I mentioned yesterday that I was 12 or 13 years old when I first experienced the baptism of the holy Spirit. That initial recognition that God saw me and accepted me, that God loved me unconditionally — it lit a fire under me and I didn’t hesitate to put everything out there, it was all on the table.
Nothing was too extravagant or out there for me to try or do, because even back then, I was apparently extra before being extra was a thing. And the fact that I was a painfully shy teenager that was constantly told to speak louder during class presentations makes it all the more miraculous that God would use someone like me to bring other people to him.
I remember crying on the phone with my grandpa (Tatay) when I invited him to come to a Life in the Spirit Seminar and he said he couldn’t go because he couldn’t read. I kept telling him that it didn’t matter that he couldn’t read, that we would figure it out, and I don’t know if I ever said it out loud, but I just kept feeling overwhelmed by this desire for him to know how much God loved him.
I remember inviting my friends from school to youth group using tickets that I had painstakingly designed on Microsoft Publisher because I wanted them to think they were so cool that they would decide to come.
I remember loving SWV’s debut album when it first came out in 1992. “Weak” was playing on the radio all the time and I couldn’t get enough of their music. I’m pretty sure it was the first tape I bought with my own money. So when an adult from the church, whose opinion mattered to me and held in high regard, heard it and told me that I shouldn’t be listening to it because it wasn’t “godly” — I didn’t protest when she basically took it and threw it away in front of me.*
Clearly, I was devastated. While I don’t agree with her methods, or even the basic premise that we should only ever listen to religious music, as a middle-schooler, I chose to stop listening to secular music. For TWO YEARS. And remember? I LOVE MUSIC.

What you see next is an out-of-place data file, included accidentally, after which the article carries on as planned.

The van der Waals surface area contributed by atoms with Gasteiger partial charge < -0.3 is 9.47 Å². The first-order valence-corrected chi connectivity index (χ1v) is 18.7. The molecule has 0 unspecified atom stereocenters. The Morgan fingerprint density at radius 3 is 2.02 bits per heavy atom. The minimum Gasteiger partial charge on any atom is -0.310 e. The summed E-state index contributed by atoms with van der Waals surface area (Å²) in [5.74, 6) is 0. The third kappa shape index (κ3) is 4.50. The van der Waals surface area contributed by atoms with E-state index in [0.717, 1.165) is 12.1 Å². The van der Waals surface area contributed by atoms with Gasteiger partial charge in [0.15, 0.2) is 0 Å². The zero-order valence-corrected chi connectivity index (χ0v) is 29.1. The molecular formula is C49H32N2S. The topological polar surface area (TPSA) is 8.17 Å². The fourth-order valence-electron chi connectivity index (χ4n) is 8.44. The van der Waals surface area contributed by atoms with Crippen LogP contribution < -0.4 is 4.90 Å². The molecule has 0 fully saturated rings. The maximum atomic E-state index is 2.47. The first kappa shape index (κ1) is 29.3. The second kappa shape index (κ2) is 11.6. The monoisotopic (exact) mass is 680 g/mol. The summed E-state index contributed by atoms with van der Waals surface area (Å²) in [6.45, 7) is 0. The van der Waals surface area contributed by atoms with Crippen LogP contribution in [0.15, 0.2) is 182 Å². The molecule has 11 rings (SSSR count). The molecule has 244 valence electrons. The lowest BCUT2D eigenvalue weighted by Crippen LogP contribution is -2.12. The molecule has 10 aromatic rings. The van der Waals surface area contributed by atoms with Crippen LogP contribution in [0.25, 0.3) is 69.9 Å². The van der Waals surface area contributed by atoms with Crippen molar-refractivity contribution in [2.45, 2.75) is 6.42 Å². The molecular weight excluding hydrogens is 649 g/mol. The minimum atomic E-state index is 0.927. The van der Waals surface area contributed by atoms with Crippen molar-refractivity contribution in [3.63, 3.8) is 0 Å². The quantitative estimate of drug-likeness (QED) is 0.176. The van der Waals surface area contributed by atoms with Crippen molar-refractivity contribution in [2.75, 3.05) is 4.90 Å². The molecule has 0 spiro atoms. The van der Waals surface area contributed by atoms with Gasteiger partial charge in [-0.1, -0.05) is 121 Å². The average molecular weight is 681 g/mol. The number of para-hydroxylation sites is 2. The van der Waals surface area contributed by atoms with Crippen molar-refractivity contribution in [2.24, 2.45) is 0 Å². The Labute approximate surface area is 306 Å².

The funny thing is that the Charismatic Renewal in the Catholic Church, specifically, was like 20 years behind when it came to contemporary Christian music. So while the rest of the world was enjoying the iconic music of the 1990s, I was listening to what sounded like Christian music from the 1970s like this. Specifically, on mixtapes whenever we were in the car.
Would I do things differently if I knew then what I know now? That we don’t have to separate ourselves from the world in order to be holy? I don’t know.
What I do know is that when I first met my husband, one of the first things that we connected on was our experience of growing up in church in very devout families. And while he grew up in a Protestant (Pentecostal/non-denominational Christian) household, so many of our experiences were similar because I was listening to the same music that he was and watching the same shows and movies that he grew up watching.
So that’s my story for today. God is good.
And if you’re looking for some sweet Christian jams from the 1990s, you should totally listen to this song. Someone literally says “Do it for Jesus” in the middle. So random, and I love it so much lol.
* Looking back on this particular memory is still really painful, and I wish I had paid attention to that feeling back then. If you are an adult in the church, please don’t do this. There are better ways to speak to young people about how to be mindful about what media to partake, without dismissing secular media out of hand. For what it’s worth, I listen to all kinds of music (secular/religious) without any qualms about whether or not it’s specifically about God. I truly believe it’s possible to find God in all things.